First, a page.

With the turbulent environment further exacerbated by the resignation of the Prime Minister Theresa May not so long ago, the Conservative Party leadership contest is raising more questions over the ongoing Brexit crisis in the country.
The two participants in Tuesday night's leadership debate, Boris Johnson and Jeremy Hunt, both displayed their political and personal characteristic differences not only during the debate where Hunt came in ready to be as direct and combative as possible while Johnson displayed a more passive and smug attitude by refusing to give clear and honest answers, but also with how they reacted to the Darrock situation. A very crucial factor for the British ambassador to U.S. Kim Darroch's resignation was the lack of support from former Foreign Secretary Johnson, the current front-runner to replace PM May, during Tuesday night's leadership debate, according to CNN. By refusing to back him, Johnson threw Darroch "under the bus," said Foreign Office Minister Alan Duncan.
Meanwhile, Hunt announced that he would keep Darroch in his post if he became Britain's leader on July 23.
During the TV debate, Johnson announced that he wouldn't resign as prime minister if the deal wasn't sealed in Oct. 31. His extreme support for Brexit didn't come as a surprise since part of his career in journalism at the Daily Telegraph involved heavy euroskepticism, as his articles created divisiveness and increased tensions inside the Conservative Party and had a powerful impact on U.K. politics. The self-proclaimed "wise guy playing the fool to win," the Oxford graduate claims that the chance of a "no-deal" Brexit is a "million to one."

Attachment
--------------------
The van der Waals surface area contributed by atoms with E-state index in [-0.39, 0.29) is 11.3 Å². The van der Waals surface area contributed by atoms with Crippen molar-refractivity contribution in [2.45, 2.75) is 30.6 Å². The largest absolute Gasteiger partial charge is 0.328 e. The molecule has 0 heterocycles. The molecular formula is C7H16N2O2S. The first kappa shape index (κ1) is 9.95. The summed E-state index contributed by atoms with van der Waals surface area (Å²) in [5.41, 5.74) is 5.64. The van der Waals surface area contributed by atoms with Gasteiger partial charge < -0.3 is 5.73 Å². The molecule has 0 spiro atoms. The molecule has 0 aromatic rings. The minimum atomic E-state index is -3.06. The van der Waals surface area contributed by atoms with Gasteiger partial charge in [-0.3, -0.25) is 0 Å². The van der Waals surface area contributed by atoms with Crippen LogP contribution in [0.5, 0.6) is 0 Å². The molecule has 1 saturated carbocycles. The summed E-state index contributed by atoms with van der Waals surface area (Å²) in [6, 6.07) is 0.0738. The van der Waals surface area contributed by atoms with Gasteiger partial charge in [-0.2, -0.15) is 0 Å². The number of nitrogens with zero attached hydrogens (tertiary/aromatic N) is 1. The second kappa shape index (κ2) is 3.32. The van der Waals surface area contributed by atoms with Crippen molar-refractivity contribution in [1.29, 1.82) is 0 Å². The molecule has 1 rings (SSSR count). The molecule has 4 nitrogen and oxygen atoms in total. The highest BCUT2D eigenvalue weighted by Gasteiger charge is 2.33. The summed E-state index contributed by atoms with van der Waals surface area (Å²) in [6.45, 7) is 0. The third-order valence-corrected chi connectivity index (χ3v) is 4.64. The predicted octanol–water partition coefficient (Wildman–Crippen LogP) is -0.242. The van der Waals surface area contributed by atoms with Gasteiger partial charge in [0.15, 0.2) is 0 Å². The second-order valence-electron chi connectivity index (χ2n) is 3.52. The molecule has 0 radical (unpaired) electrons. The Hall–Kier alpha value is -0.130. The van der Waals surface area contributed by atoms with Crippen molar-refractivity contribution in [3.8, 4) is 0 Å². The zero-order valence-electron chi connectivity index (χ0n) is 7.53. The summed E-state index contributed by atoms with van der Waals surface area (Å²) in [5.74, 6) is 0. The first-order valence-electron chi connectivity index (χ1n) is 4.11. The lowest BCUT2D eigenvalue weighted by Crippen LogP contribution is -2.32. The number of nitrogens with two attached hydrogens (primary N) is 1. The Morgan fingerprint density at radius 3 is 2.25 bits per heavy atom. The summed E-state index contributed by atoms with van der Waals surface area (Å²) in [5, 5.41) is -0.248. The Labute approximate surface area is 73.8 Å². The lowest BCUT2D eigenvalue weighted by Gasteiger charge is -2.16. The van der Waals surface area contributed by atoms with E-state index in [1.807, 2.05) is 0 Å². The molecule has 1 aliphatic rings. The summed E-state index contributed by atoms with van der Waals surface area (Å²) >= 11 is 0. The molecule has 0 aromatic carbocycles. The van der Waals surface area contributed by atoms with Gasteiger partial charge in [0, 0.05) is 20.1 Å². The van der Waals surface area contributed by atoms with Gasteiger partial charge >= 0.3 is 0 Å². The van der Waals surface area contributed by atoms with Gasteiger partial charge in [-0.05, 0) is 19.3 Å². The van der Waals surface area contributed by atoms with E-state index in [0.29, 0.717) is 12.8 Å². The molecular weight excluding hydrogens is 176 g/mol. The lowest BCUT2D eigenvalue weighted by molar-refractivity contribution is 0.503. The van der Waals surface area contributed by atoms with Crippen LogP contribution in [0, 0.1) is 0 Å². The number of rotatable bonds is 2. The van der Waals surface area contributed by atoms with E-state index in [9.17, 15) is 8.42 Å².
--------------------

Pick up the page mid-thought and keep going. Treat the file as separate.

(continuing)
Johnson's behavior came from to fact that he already sees himself as the presumed winner of the ballot as he is very appealing to the older, right-wing male inhabitants of southern Britain. His target audience wants to receive some kind of validation about their Brexit decision and playing the overly optimistic populist does the trick for Johnson for now, politically speaking. His statement from Tuesday night perfectly sums up his current stance: "The whole frame of this contest is about Brexit and when we are going to leave and that is the one thing where Hunt is refusing to answer."
On the other side of the table stood Jeremy Hunt, the current secretary of state for foreign and Commonwealth affairs, the longest-serving health secretary in history and undoubtedly the more politically experienced between the two with at least 10 more years of political experience. Unlike Johnson, Hunt doesn't shy away from responding to Trump's personal attacks that he made against Theresa May and Kim Darroch as he stood behind Darroch and repeatedly asked Johnson for his resignation after Oct. 31 following a potential no-deal Brexit. According to Hunt, a no-deal exit from the EU would be "vanishingly expensive," which is not a very popular opinion among Conservatives and will probably be the deciding factor in July 23.
However, independent from the Tory leadership race, as the Brexit deadline approaches, the willingness of the EU leavers to bypass the right of MPs to have the final say on how Britain is governed displays how much of an issue Brexit has become. Every other principle, including the conservative principle of preserving a constitution that has been the status quo for three centuries, has been subordinated to Brexit. This hypocrisy has been mentioned by a number of figures and was highlighted by former PM John Major on Wednesday.
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